Alien megastructure just destruction of family of comets, scientists suggest
For all those who thought an alien megastructure could explain the bizarre dimming of star KIC 8462852, a team of scientists has concluded that it is probably something completely different and much less exciting. The dimming of the star’s light curve was likely caused by the destruction of a family of comets, say researchers from Iowa State University.
Alien enthusiasts should not lose all hope. The scientists stressed the destruction of a family of comets is their most likely explanation, but they have not discarded the alien megastructure theory (because they did not look into that possibility).
Initially, there were several explanations for the 22% dimming of KIC 8462852. Some suggested it was caused by a catastrophic collision of the star’s asteroid belt, others wondered whether a giant impact had disrupted a nearby planet, a family of comets breaking apart, or perhaps a dusty cloud of debris and rock.
An artist’s illustration of a star behind a shattered comet. Scientists believe KIC 8462852’s unusual light signals are probably caused by dusty comet fragments, which blocked the star’s light as they passed in front of it. (Image: Iowa State University)
Astro-engineering project theory got everybody excited
Alien enthusiasts became super excited when scientists across the world said they could not discount the possibility that the dimming was caused by a an astro-engineering project created by super-advanced intelligent extraterrestrials. An astro-engineering project refers to a structure at least the size of a planet.
Some people, including many scientists, wondered whether a Dyson Swarm surrounding the star could cause it to dim so much and in such a bizarre way. A Dyson Swarm, also known as a Dyson Sphere, is a hypothetical megastructure that completely encompasses a star and captures much of its power output.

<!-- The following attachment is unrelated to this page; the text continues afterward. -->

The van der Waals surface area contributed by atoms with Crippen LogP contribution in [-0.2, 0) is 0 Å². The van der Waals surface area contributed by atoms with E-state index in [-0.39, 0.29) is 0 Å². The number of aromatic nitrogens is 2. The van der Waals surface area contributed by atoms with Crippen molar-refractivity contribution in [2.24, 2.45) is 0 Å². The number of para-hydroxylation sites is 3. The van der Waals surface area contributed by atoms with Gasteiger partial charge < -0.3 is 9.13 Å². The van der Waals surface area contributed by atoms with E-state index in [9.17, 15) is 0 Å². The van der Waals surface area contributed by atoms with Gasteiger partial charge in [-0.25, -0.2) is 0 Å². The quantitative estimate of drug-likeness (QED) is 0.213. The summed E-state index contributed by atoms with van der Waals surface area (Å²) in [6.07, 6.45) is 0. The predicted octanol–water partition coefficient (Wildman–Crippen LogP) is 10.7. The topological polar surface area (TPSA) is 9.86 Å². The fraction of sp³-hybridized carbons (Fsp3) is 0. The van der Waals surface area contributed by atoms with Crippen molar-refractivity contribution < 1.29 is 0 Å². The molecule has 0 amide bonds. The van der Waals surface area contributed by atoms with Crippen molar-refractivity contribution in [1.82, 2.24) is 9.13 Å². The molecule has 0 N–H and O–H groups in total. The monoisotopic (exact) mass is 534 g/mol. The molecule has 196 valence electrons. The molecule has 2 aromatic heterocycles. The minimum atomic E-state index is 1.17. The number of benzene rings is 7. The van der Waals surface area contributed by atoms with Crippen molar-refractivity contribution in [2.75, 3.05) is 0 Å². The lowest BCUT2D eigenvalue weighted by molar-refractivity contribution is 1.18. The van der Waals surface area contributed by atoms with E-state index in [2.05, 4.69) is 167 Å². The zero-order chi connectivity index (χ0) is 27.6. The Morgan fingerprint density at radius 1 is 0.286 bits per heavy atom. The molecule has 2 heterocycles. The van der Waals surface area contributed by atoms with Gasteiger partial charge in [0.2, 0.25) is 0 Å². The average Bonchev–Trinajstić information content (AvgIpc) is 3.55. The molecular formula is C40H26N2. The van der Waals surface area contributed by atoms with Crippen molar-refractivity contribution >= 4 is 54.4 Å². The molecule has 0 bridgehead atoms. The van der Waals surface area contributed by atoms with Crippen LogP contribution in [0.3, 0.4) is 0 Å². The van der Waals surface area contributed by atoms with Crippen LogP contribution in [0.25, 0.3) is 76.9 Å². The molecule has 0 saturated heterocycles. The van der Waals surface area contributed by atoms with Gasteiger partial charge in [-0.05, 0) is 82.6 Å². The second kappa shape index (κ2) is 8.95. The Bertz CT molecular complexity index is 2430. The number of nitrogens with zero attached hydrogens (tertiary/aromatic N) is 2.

The term – Dyson Swarm – was named after English-born American mathematician and theoretical physicist Freeman John Dyson (born 1923). He once said “One should expect that, within a few thousand years of its entering the stage of industrial development, any intelligent species should be found occupying an artificial biosphere which completely surrounds its parent star.”
An artist’s impression of a Dyson Swarm – an alien megastructure that completely surrounds a star and harnesses its power.
Associate professor of physics and astronomy at Iowa State University, Massimo Marengo, became intrigued when he heard about the mysterious star found by citizen scientists on the Planet Hunters website.
Those citizen scientists had been highlighting measurements of the brightness of the star recorded by NASA’s Kepler spacecraft. Very slight dimming of a star’s brightness can suggest that a planet is passing in front of it. That is how Kepler scientists – as well as citizen scientists using the Internet to help analyze the light curves of stars – are seeking out exoplanets.
But KIC 8462852 was intriguing. Its brightness dipped by up to 22%, and also changed irregularly, sometimes even for months at a time.
Scientists searched within Kepler’s database of 150,000+ stars and found nothing like this.
So Prof. Marengo, along with Alan Hulsebus, an Iowa State doctoral student, and Sarah Willis, from the Massachusetts Institute of Technology’s Lincoln Laboratory who used to be an Iowa State graduate student, decided to take a closer look at KIC 8462852 using data taken with the Infrared Array Camera of NASA’s Spitzer Space Telescope.
The wrote about their findings in The Astrophysical Journal Letters.
Probably just comet remains
The three authors wrote:
“The scenario in which the dimming in the KIC 8462852 light curve were caused by the destruction of a family of comets remains the preferred explanation.”
When Prof. Marengo and colleagues studied the star with Spitzer infrared data from January this year – two years after the Kepler readings – they did not see much. Any catastrophe near the star would have shown up as extra infrared emissions.
The researchers looked at two different infrared wavelengths: the shorter being consistent with a typical star, while the longer showed some infrared emissions, however, not enough to reach detection threshold.
The authors concluded there were no excess infrared emissions, i.e. no sign of an asteroid belt collision, a dusty cloud of debris and rock, or a massive impact on a planet.
Therefore, the most likely explanation for the unusual dimming of KIC 8462852 was the destruction of a family of comets close to the star.
The fragments of the comets, coming in at speed at a steep, elliptical orbit could create a large debris cloud capable of dimming the star. Then the cloud would move away, the star’s brightness would be restored, leaving no trace of excess infrared light.
And the likelihood of an alien megastructure?
Prof. Marengo said:
“We didn’t look for that. We can’t really say it is, or is not. But what the star is doing is very strange. It’s interesting when you have phenomena like that – typically it means there’s some new physical explanation or a new concept to be discovered.”
Citation: “KIC 8462852: THE INFRARED FLUX,” Massimo Marengo, Alan Hulsebus, and Sarah Willis. the Astrophysical Journal Letters, Volume 814, Number 1. 19 November, 2015.